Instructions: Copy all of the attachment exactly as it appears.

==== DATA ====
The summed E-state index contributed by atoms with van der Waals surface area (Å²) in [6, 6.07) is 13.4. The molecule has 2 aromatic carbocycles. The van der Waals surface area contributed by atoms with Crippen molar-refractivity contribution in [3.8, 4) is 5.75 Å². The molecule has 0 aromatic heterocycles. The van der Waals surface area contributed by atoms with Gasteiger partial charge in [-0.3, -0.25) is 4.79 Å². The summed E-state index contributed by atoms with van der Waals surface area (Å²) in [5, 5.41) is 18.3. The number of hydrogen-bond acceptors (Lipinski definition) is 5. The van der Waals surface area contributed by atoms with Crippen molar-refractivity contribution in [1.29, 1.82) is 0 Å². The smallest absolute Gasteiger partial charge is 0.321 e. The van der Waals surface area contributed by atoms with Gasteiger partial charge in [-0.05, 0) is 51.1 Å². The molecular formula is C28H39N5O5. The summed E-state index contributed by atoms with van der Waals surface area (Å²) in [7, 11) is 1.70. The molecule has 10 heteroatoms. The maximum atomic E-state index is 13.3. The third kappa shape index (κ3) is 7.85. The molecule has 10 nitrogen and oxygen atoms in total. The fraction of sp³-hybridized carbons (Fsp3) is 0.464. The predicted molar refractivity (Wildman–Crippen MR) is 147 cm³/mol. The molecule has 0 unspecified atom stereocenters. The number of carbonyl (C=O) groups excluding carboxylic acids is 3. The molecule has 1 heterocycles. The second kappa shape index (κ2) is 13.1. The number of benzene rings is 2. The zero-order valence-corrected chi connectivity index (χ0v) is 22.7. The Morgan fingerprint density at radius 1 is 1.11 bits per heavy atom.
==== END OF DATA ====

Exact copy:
The summed E-state index contributed by atoms with van der Waals surface area (Å²) in [6, 6.07) is 13.4. The molecule has 2 aromatic carbocycles. The van der Waals surface area contributed by atoms with Crippen molar-refractivity contribution in [3.8, 4) is 5.75 Å². The molecule has 0 aromatic heterocycles. The van der Waals surface area contributed by atoms with Gasteiger partial charge in [-0.3, -0.25) is 4.79 Å². The summed E-state index contributed by atoms with van der Waals surface area (Å²) in [5, 5.41) is 18.3. The number of hydrogen-bond acceptors (Lipinski definition) is 5. The van der Waals surface area contributed by atoms with Crippen molar-refractivity contribution in [1.29, 1.82) is 0 Å². The smallest absolute Gasteiger partial charge is 0.321 e. The van der Waals surface area contributed by atoms with Gasteiger partial charge in [-0.05, 0) is 51.1 Å². The molecular formula is C28H39N5O5. The summed E-state index contributed by atoms with van der Waals surface area (Å²) in [7, 11) is 1.70. The molecule has 10 heteroatoms. The maximum atomic E-state index is 13.3. The third kappa shape index (κ3) is 7.85. The molecule has 10 nitrogen and oxygen atoms in total. The fraction of sp³-hybridized carbons (Fsp3) is 0.464. The predicted molar refractivity (Wildman–Crippen MR) is 147 cm³/mol. The molecule has 0 unspecified atom stereocenters. The number of carbonyl (C=O) groups excluding carboxylic acids is 3. The molecule has 1 heterocycles. The second kappa shape index (κ2) is 13.1. The number of benzene rings is 2. The zero-order valence-corrected chi connectivity index (χ0v) is 22.7. The Morgan fingerprint density at radius 1 is 1.11 bits per heavy atom.